The shopping-as-unusual movement we’re encouraging and trying to facilitate at Arbor ultimately depends on the kickoff and the development of more businesses-as-unusual.
We need companies to become more sustainable.
More organizations putting their resources where their mouth is and truly changing the way they do business.
The kind able to empower the bioregions and the communities where their core activities have – despite all mitigation efforts – a significant impact.
The kind that does not focus on developing random corporate social responsibility initiatives disconnected from a real sustainability strategy. But where organizational changes at all levels are bravely designed, implemented, and monitored.
Because we need companies not to just have a positive impact. But to have the meaningful and on-time impact Brad Zarnett so tirelessly repeats across his pieces and provocative LinkedIn comments.
That’s what this short piece is all about.
Inviting you to answer 3 questions before deciding whether a company deserves your money.
Or your vote. However you prefer to put it.
Always Focus on the Core Business
We could go on forever if we were to analyze all the good an organization could do.
In fact, some organizations purposefully do it. Long articles, many fun, stimulus-intensive videos looking to grab our attention to all the good they are doing.
But here’s what truly matters: what is their industry? What is their core business and what are they doing about it?
This is where the gist lays.
Let’s take any organization selling SaaS. They most likely have developers working from laptops and using larger screens and external keyboards and mouses.
What suppliers do they work with? Are they aware of their environmental/social practices? What do they do when a laptop or some other piece of technology stops working? Is it thrown away to waste or is it repaired? How about cloud hosting? Do their partners have servers powered by renewable energy?
Of course recycling is important.
And so is providing reusable coffee mugs alongside fair-trade certified coffee from a zero-waste brewer.
Implementing some remote work scheme or encouraging plant-based meals and carpooling too. But ultimately, and amid so much content calling our attention, we need to look at the core business.
An ice cream using cardboard containers? That’s nice. But what flavors do they sell and how were they grown and sourced?
There’s some company donating to NGOs. Great. But have they measured the impact of their activities and tried to mitigate it and offset what they couldn’t change?
The key takeaway is: there are countless good things organizations can do.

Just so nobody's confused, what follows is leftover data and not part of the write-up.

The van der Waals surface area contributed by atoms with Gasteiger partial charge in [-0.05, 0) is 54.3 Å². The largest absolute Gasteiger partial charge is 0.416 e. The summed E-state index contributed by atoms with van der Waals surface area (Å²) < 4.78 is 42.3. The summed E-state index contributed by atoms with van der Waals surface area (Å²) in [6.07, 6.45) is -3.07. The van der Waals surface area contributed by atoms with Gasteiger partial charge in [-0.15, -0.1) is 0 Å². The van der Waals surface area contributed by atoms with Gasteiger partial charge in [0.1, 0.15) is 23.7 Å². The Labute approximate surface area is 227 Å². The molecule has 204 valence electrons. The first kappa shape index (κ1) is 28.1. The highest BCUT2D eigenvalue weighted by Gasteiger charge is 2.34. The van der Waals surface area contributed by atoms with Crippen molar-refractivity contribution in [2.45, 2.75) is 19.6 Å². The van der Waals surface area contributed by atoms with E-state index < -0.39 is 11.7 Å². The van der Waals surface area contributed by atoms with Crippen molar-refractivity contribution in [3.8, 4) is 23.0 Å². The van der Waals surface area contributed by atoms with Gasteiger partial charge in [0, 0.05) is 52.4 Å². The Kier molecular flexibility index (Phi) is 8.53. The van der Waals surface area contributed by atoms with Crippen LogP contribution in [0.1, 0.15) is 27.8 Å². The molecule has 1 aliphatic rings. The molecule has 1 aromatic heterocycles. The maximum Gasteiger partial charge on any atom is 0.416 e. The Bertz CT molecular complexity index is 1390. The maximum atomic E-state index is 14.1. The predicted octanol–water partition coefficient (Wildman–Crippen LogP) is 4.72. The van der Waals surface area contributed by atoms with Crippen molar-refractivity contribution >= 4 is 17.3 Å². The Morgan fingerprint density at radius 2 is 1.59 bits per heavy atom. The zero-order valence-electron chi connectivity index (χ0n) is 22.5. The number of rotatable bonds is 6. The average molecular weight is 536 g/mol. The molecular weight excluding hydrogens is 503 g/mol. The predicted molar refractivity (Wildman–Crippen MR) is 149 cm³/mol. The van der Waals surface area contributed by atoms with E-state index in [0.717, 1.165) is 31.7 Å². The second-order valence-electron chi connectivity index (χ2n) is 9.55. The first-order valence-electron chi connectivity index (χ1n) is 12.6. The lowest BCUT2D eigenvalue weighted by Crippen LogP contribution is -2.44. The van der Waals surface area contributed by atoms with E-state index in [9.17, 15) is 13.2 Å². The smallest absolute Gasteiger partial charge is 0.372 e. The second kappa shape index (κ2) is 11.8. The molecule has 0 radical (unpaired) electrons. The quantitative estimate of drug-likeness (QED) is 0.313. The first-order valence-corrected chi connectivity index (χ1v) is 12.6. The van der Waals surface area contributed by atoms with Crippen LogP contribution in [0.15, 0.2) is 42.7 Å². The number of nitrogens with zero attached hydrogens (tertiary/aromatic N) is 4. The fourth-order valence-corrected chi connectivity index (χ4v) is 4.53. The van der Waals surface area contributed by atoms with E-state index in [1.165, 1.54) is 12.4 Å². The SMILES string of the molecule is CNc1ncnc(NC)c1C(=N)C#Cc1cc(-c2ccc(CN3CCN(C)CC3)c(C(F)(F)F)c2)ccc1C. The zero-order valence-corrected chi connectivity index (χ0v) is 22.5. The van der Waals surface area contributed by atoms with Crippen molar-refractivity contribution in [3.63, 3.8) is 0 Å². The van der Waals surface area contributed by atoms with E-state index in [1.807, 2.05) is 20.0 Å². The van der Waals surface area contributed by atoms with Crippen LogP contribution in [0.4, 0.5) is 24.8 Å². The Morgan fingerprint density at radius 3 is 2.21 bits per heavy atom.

But in their core, that’s where change hurts more. Because it means abdicating a lot and often investing a good amount of time and resources preparing and implementing the change.
But that’s where changes are also more significant and impactful.
So keep in mind the core business.
Look for the Sustainability Report and Analyze It
You and I both know genuine change – the kind that means moving around resources and a good amount of planning – is not something that comes out of the blue.
After all, we don’t take the most important decisions of our lives without a careful analysis, do we?
I’m sure at some point we all weigh the pros and the cons. We do some math, we imagine different scenarios and what success would represent in each of them.
Should we not expect the same from organizations?
I think we should – if we are really talking about important decisions and meaningful changes.
And where better than a sustainability report could organizations document their current context, the opportunities and strengths within their industry, and their own social and environmental impact?
Here’s where we’ll be able to find how they are becoming more ecological and socially responsible. What activities and programs they have implemented, what success with mean in each of them, and how to measure it.
Larger companies will have sustainability reports using standard frameworks such as the B Corp Certification, the GRI, the IR or the Natural Capital.
But this can be too much to ask smaller businesses for. They have fewer resources – at all levels – and they can’t have people dedicated full-time to this reporting work.
However, if they can show they’ve identified and (up to some extent) measured their impacts and that they are designing strategies to mitigate them, that’s already a great win.
Don’t Be Too Harsh With Flaws Transparently Communicated
As consumers and citizens, we can and we should be demanding with businesses and governments on these sustainability issues.
But we also need to remember Rome a day wasn’t enough to build Rome.
And keep in mind that these changes businesses need to work on – especially the meaningful and incremental kind of change we’ve been discussing – takes time.
That’s why we might even applaud the brands that are having enough courage to say “we know we’re doing this the wrong way but we’re working on it and this is what we’re going to do and why”.
That’s transparency and vulnerability right there.
And isn’t it worth rewarding these organizations for not pretending to be “green” before having implemented significant changes?
Isn’t it better than those already communicating they are doing something when this something isn’t very significant?
Joe Young from 8 Shields says most of the tribal leaders he has interviewed over 2 decades speak of how their tribe members learn from a young age to think 200 years ahead.
They consider how their actions can affect the following 3 generations to come. Perhaps we too should demand such longer-term plans from organizations?
Maybe we should.